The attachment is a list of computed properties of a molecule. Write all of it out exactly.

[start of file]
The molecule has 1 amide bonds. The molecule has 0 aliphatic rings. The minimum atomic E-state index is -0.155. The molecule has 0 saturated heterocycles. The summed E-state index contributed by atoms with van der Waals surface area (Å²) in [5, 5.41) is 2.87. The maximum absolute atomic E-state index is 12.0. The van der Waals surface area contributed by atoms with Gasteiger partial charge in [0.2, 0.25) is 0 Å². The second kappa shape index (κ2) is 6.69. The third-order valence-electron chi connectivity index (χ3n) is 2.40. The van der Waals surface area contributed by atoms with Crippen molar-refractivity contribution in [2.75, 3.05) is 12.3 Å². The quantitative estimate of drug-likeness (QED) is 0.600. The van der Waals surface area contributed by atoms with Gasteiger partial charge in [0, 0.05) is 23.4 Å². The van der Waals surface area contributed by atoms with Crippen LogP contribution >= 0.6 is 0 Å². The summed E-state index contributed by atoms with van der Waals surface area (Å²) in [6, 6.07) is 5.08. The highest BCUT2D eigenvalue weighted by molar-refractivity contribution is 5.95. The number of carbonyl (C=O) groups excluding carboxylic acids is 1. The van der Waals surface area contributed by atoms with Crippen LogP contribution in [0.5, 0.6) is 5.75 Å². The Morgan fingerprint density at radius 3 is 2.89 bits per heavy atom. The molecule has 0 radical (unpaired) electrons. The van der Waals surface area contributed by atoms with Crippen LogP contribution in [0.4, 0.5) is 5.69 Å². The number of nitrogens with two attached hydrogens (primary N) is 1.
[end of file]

The molecule has 1 amide bonds. The molecule has 0 aliphatic rings. The minimum atomic E-state index is -0.155. The molecule has 0 saturated heterocycles. The summed E-state index contributed by atoms with van der Waals surface area (Å²) in [5, 5.41) is 2.87. The maximum absolute atomic E-state index is 12.0. The van der Waals surface area contributed by atoms with Gasteiger partial charge in [0.2, 0.25) is 0 Å². The second kappa shape index (κ2) is 6.69. The third-order valence-electron chi connectivity index (χ3n) is 2.40. The van der Waals surface area contributed by atoms with Crippen molar-refractivity contribution in [2.75, 3.05) is 12.3 Å². The quantitative estimate of drug-likeness (QED) is 0.600. The van der Waals surface area contributed by atoms with Gasteiger partial charge in [0, 0.05) is 23.4 Å². The van der Waals surface area contributed by atoms with Crippen LogP contribution >= 0.6 is 0 Å². The summed E-state index contributed by atoms with van der Waals surface area (Å²) in [6, 6.07) is 5.08. The highest BCUT2D eigenvalue weighted by molar-refractivity contribution is 5.95. The number of carbonyl (C=O) groups excluding carboxylic acids is 1. The van der Waals surface area contributed by atoms with Crippen LogP contribution in [0.5, 0.6) is 5.75 Å². The Morgan fingerprint density at radius 3 is 2.89 bits per heavy atom. The molecule has 0 radical (unpaired) electrons. The van der Waals surface area contributed by atoms with Crippen LogP contribution in [0.4, 0.5) is 5.69 Å². The number of nitrogens with two attached hydrogens (primary N) is 1.